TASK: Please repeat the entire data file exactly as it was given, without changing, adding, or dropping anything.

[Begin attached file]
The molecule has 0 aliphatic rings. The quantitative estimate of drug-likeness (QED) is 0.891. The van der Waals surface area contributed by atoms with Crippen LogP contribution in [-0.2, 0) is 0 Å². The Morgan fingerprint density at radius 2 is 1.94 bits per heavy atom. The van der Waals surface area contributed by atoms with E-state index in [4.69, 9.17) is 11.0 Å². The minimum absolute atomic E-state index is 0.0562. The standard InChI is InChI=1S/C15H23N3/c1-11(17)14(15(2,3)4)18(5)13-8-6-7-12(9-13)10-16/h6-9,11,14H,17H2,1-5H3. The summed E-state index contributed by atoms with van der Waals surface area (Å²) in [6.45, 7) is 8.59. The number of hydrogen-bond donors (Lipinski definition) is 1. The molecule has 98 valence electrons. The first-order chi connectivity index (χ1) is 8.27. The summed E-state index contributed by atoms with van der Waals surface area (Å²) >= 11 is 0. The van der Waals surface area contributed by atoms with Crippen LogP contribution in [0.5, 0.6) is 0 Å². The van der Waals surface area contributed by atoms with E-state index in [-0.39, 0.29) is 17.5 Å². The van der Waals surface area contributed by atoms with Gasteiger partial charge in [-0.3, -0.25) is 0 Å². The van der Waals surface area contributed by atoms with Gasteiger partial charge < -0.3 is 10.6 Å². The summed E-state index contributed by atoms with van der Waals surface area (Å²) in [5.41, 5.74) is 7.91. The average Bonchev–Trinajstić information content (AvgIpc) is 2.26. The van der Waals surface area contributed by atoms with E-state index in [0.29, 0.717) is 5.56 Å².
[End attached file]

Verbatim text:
The molecule has 0 aliphatic rings. The quantitative estimate of drug-likeness (QED) is 0.891. The van der Waals surface area contributed by atoms with Crippen LogP contribution in [-0.2, 0) is 0 Å². The Morgan fingerprint density at radius 2 is 1.94 bits per heavy atom. The van der Waals surface area contributed by atoms with E-state index in [4.69, 9.17) is 11.0 Å². The minimum absolute atomic E-state index is 0.0562. The standard InChI is InChI=1S/C15H23N3/c1-11(17)14(15(2,3)4)18(5)13-8-6-7-12(9-13)10-16/h6-9,11,14H,17H2,1-5H3. The summed E-state index contributed by atoms with van der Waals surface area (Å²) in [6.45, 7) is 8.59. The number of hydrogen-bond donors (Lipinski definition) is 1. The molecule has 98 valence electrons. The first-order chi connectivity index (χ1) is 8.27. The summed E-state index contributed by atoms with van der Waals surface area (Å²) >= 11 is 0. The van der Waals surface area contributed by atoms with Crippen LogP contribution in [0.5, 0.6) is 0 Å². The van der Waals surface area contributed by atoms with E-state index in [-0.39, 0.29) is 17.5 Å². The van der Waals surface area contributed by atoms with Gasteiger partial charge in [-0.3, -0.25) is 0 Å². The van der Waals surface area contributed by atoms with Gasteiger partial charge < -0.3 is 10.6 Å². The summed E-state index contributed by atoms with van der Waals surface area (Å²) in [5.41, 5.74) is 7.91. The average Bonchev–Trinajstić information content (AvgIpc) is 2.26. The van der Waals surface area contributed by atoms with E-state index in [0.29, 0.717) is 5.56 Å².